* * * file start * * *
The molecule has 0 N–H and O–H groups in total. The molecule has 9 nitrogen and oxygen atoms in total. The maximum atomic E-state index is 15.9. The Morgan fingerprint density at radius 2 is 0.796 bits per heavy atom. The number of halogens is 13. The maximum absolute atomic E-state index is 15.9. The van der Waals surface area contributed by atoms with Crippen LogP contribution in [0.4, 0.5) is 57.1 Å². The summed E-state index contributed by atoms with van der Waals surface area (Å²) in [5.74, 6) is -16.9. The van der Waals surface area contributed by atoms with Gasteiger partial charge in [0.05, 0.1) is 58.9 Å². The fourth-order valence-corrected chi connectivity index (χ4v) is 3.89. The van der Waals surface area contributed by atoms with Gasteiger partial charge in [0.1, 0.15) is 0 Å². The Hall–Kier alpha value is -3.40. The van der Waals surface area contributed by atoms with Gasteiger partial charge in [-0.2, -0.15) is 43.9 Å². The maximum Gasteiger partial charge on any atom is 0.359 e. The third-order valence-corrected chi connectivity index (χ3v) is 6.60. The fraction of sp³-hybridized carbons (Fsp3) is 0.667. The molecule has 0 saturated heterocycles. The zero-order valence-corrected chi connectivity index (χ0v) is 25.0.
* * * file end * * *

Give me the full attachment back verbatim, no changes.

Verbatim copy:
The molecule has 0 N–H and O–H groups in total. The molecule has 9 nitrogen and oxygen atoms in total. The maximum atomic E-state index is 15.9. The Morgan fingerprint density at radius 2 is 0.796 bits per heavy atom. The number of halogens is 13. The maximum absolute atomic E-state index is 15.9. The van der Waals surface area contributed by atoms with Crippen LogP contribution in [0.4, 0.5) is 57.1 Å². The summed E-state index contributed by atoms with van der Waals surface area (Å²) in [5.74, 6) is -16.9. The van der Waals surface area contributed by atoms with Gasteiger partial charge in [0.05, 0.1) is 58.9 Å². The fourth-order valence-corrected chi connectivity index (χ4v) is 3.89. The van der Waals surface area contributed by atoms with Gasteiger partial charge in [0.1, 0.15) is 0 Å². The Hall–Kier alpha value is -3.40. The van der Waals surface area contributed by atoms with Gasteiger partial charge in [-0.2, -0.15) is 43.9 Å². The maximum Gasteiger partial charge on any atom is 0.359 e. The third-order valence-corrected chi connectivity index (χ3v) is 6.60. The fraction of sp³-hybridized carbons (Fsp3) is 0.667. The molecule has 0 saturated heterocycles. The zero-order valence-corrected chi connectivity index (χ0v) is 25.0.